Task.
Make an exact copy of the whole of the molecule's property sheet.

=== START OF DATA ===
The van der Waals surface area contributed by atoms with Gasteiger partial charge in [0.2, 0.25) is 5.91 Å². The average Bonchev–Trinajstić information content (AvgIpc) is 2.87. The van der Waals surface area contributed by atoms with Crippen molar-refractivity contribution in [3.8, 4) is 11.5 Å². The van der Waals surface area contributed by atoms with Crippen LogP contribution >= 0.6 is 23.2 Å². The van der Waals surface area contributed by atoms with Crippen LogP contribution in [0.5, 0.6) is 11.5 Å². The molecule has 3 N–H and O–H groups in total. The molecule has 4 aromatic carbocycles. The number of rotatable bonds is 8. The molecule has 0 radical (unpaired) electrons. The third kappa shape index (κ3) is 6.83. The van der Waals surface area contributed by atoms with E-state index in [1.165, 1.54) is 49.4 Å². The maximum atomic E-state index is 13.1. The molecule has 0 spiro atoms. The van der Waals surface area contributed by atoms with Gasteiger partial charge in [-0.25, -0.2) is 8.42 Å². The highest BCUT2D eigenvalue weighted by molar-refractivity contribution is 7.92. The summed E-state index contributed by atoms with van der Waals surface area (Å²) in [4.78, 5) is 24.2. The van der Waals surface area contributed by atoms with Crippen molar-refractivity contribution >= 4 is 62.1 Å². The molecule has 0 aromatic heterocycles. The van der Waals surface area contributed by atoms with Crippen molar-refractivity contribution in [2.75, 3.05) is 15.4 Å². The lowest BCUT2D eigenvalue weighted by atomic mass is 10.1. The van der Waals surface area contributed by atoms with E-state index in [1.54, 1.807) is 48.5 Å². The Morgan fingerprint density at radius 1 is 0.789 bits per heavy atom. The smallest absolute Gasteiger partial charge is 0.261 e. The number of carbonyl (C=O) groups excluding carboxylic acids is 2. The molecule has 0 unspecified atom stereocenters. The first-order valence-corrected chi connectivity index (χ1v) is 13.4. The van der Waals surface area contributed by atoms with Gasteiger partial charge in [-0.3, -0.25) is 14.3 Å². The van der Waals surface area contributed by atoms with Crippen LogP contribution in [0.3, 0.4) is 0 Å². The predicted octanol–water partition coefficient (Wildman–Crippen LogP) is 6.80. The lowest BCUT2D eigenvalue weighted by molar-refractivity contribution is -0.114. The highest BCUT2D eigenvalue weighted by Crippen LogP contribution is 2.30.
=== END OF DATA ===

The van der Waals surface area contributed by atoms with Gasteiger partial charge in [0.2, 0.25) is 5.91 Å². The average Bonchev–Trinajstić information content (AvgIpc) is 2.87. The van der Waals surface area contributed by atoms with Crippen molar-refractivity contribution in [3.8, 4) is 11.5 Å². The van der Waals surface area contributed by atoms with Crippen LogP contribution >= 0.6 is 23.2 Å². The van der Waals surface area contributed by atoms with Crippen LogP contribution in [0.5, 0.6) is 11.5 Å². The molecule has 3 N–H and O–H groups in total. The molecule has 4 aromatic carbocycles. The number of rotatable bonds is 8. The molecule has 0 radical (unpaired) electrons. The third kappa shape index (κ3) is 6.83. The van der Waals surface area contributed by atoms with E-state index in [1.165, 1.54) is 49.4 Å². The maximum atomic E-state index is 13.1. The molecule has 0 spiro atoms. The van der Waals surface area contributed by atoms with Gasteiger partial charge in [-0.25, -0.2) is 8.42 Å². The highest BCUT2D eigenvalue weighted by molar-refractivity contribution is 7.92. The summed E-state index contributed by atoms with van der Waals surface area (Å²) in [4.78, 5) is 24.2. The van der Waals surface area contributed by atoms with Crippen molar-refractivity contribution >= 4 is 62.1 Å². The molecule has 0 aromatic heterocycles. The van der Waals surface area contributed by atoms with Crippen molar-refractivity contribution in [2.75, 3.05) is 15.4 Å². The lowest BCUT2D eigenvalue weighted by atomic mass is 10.1. The van der Waals surface area contributed by atoms with E-state index in [1.54, 1.807) is 48.5 Å². The Morgan fingerprint density at radius 1 is 0.789 bits per heavy atom. The smallest absolute Gasteiger partial charge is 0.261 e. The number of carbonyl (C=O) groups excluding carboxylic acids is 2. The molecule has 0 unspecified atom stereocenters. The first-order valence-corrected chi connectivity index (χ1v) is 13.4. The van der Waals surface area contributed by atoms with Gasteiger partial charge in [-0.3, -0.25) is 14.3 Å². The van der Waals surface area contributed by atoms with Crippen LogP contribution in [0.3, 0.4) is 0 Å². The predicted octanol–water partition coefficient (Wildman–Crippen LogP) is 6.80. The lowest BCUT2D eigenvalue weighted by molar-refractivity contribution is -0.114. The highest BCUT2D eigenvalue weighted by Crippen LogP contribution is 2.30.